Edouard Vuillard Galleries
Jean-Edouard Vuillard, the son of a retired captain, spent his youth at Cuiseaux (Saone-et-Loire); in 1878 his family moved to Paris in modest circumstances. After his father\'s death, in 1884, Vuillard received a scholarship to continue his education. In the Lycee Condorcet Vuillard met Ker Xavier Roussel (also a future painter and Vuillard\'s future brother in law), Maurice Denis, musician Pierre Hermant, writer Pierre Veber and Lugne-Poe. On Roussel\'s advice he refused a military career and entered the Ecole des Beaux-Arts, where he met Pierre Bonnard.
In 1885, Vuillard left the Lycee Condorcet and joined his closest friend Roussel at the studio of painter Diogene Maillart. There, Roussel and Vuillard received the rudiments of artistic training. Related Paintings of Edouard Vuillard :. | Flower of Annette | Opal harp in his office | Orange girl clothes | Howe Chancellor and her dog | Still Life with Salad Greens |
Related Artists:Johann Gottfried Steffan
Swiss painter. He moved to Munich in 1833 after an apprenticeship as a lithographer in Wedenswil. He studied at the Akademie der Bildenden Kenste and the Polytechnikum in Munich. He was impressed by Carl Rottmann's Italian landscapes and decided to devote himself to landscape painting. He travelled to Italy in 1845 and to Paris in 1855; he subsequently began to concentrate on painting lake and mountain scenes, for example Lake Starnberg in a Storm (1873; Zurich, Ksthaus), at which he was highly successful. He undertook numerous study-visits to Bavaria and Switzerland, often accompanied by his pupils Traugott Schiess (1834-69) and Otto Frölicher. In Munich Steffan became friendly with Rudolf Koller, Johann Caspar Bosshardt (1823-87) and Arnold Becklin, and under his leadership the 'Schweizer', as these artist-friends were known collectively, formed their own group. Nicolas Bernard Lepicie
was a French painter (16 June 1735 - 15 September 1784), the son of two reputed engravers at the time, Francois-Bernard and Renee-Elisabeth, was introduced to the artistic and cultural environment by his parents.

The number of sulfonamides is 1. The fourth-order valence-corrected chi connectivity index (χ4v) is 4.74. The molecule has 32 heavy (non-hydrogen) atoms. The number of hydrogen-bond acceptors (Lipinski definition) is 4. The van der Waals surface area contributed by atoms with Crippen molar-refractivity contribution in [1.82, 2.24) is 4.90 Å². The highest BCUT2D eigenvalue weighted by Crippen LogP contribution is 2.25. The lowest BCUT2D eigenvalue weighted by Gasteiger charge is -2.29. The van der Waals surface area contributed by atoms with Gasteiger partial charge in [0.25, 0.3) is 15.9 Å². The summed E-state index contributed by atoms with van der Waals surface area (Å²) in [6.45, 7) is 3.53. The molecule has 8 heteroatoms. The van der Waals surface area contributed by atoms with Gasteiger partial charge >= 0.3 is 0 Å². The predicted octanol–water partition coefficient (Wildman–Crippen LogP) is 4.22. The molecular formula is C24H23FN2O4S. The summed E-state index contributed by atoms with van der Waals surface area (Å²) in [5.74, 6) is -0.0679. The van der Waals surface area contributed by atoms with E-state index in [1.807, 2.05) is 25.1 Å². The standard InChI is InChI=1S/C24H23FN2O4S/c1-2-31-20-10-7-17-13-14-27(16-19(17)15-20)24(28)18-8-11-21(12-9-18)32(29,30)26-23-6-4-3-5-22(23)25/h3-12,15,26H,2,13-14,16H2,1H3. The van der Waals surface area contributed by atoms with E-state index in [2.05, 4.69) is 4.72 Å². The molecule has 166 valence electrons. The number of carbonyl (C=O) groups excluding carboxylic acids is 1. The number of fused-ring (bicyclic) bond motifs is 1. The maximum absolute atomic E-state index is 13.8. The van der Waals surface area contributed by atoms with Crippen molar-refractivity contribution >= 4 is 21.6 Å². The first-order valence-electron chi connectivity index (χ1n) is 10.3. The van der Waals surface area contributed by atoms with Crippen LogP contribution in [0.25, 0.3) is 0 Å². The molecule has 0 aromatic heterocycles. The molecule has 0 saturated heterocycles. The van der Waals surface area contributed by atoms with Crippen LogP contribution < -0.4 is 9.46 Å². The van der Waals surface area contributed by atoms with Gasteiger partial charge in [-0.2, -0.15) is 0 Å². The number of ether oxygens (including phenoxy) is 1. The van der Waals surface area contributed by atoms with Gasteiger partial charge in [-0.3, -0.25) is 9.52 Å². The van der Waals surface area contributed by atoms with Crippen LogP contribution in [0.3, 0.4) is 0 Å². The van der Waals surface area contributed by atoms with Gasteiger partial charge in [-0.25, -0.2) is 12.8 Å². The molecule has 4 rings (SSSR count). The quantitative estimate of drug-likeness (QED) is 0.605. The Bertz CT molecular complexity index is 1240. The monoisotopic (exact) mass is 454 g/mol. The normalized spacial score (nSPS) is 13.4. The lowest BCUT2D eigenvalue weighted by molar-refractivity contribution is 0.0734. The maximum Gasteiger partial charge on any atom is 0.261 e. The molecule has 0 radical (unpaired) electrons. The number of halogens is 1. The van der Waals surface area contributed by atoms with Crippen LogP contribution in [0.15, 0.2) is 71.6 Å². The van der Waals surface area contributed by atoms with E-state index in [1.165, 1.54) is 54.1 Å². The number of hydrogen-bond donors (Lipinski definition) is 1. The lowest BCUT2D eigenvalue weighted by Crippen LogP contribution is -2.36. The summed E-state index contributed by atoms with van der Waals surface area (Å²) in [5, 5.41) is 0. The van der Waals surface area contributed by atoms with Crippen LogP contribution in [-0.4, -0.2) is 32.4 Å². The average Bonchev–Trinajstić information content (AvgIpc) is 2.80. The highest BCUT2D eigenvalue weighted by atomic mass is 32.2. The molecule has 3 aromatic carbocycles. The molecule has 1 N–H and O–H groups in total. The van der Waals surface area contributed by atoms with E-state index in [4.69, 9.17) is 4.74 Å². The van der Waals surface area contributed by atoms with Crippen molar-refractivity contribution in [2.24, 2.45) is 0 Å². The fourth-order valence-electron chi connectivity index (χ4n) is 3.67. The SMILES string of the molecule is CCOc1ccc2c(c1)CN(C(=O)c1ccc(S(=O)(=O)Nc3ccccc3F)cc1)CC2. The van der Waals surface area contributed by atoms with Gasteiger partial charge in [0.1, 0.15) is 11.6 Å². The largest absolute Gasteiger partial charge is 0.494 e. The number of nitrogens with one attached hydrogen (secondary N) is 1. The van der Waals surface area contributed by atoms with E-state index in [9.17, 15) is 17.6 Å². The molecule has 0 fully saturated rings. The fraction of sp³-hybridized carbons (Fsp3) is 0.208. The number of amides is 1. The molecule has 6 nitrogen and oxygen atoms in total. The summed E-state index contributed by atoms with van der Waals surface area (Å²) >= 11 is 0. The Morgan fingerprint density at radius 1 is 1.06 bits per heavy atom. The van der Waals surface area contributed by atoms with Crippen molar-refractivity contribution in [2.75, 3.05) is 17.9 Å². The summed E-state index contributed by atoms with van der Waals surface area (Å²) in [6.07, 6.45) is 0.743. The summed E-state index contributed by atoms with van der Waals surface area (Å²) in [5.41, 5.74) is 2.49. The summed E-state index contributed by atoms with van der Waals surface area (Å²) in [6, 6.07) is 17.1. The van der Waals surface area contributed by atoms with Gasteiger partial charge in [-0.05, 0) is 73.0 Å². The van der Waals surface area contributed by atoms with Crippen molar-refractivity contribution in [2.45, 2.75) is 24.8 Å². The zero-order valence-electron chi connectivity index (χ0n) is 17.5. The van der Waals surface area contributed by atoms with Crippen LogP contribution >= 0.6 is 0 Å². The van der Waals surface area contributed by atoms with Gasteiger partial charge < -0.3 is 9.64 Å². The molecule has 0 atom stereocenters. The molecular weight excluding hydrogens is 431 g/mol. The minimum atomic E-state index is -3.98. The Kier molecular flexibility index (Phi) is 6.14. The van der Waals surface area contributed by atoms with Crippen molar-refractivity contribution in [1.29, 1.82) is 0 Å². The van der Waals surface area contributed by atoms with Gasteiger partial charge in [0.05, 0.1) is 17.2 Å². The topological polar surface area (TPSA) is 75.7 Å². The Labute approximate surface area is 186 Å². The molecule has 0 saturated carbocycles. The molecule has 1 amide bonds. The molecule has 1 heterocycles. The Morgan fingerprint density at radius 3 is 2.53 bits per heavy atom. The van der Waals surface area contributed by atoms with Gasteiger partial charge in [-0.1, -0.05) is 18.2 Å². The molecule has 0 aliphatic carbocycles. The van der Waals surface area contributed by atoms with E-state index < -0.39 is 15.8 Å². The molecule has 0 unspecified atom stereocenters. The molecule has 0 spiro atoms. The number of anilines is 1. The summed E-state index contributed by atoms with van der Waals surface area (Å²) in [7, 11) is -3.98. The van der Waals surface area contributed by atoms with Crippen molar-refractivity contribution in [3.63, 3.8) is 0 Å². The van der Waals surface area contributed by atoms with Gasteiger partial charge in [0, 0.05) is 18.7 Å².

Nicolas-Bernard studied with reputed artists of the century including Carle Vanloo. In 1769 he was accepted to the Royal Academy of Painting and Sculpture in Paris. Three years later, in 1770, he became an assistant professor and, in 1777, a professor. Important names such as Carle Vernet, Jean-Frederic Schall, Jean-Antoine-Theodore Giroust, Jean-Joseph Taillasson, Henri-Pierre Danloux, Jean-Baptiste Regnault and Nicolas-Antoine.COURTOIS, Jacques
French Baroque Era Painter, 1621-1676
was a French painter. He was born at Saint-Hippolyte, near Besançon. His father was a painter, and with him Jacques remained studying up to the age of fifteen. Towards 1637 he went to Italy, was received at Milan by a Burgundian gentleman, and entered, and for three years remained in the French military service. The sight of some battle-pictures revived his taste for fine art. He went to Bologna, and studied under the friendly tutelage of Guido Reni; thence he proceeded to Rome, where he painted, in the Cistercian monastery, the "Miracle of the Loaves." Here he took a house and after a while entered upon his own characteristic style of art, that of battle-painting, in which he has been accounted to excel all other old masters; his merits were cordially recognized by the celebrated Cerquozzi, named Michelangelo delle Battaglie. He soon rose from penury to ease, and married a painter's daughter, Maria Vagini; she died after seven years of wedded life. Prince Matthias of Tuscany employed Courtois on some striking works in his villa, Lappeggio, representing with much historical accuracy the princes military exploits. In Venice also the artist executed for the senator Sagredo some remarkable battle-pieces. In Florence he entered the Society of Jesus, taking the habit in Rome in 1655; it was calumniously rumoured that he adopted this course in order to escape punishment for having poisoned his wife. As a Jesuit Brother, Courtois painted many works in churches and monasteries of the society. He lived piously in Rome, and died there of apoplexy on 20 May 1676 (some accounts say 1670 or 1671). His battle-pieces have movement and fire, warm colouring (now too often blackened), and great command of the brush, those of moderate dimensions are the more esteemed. They are slight in execution, and tell out best from a distance.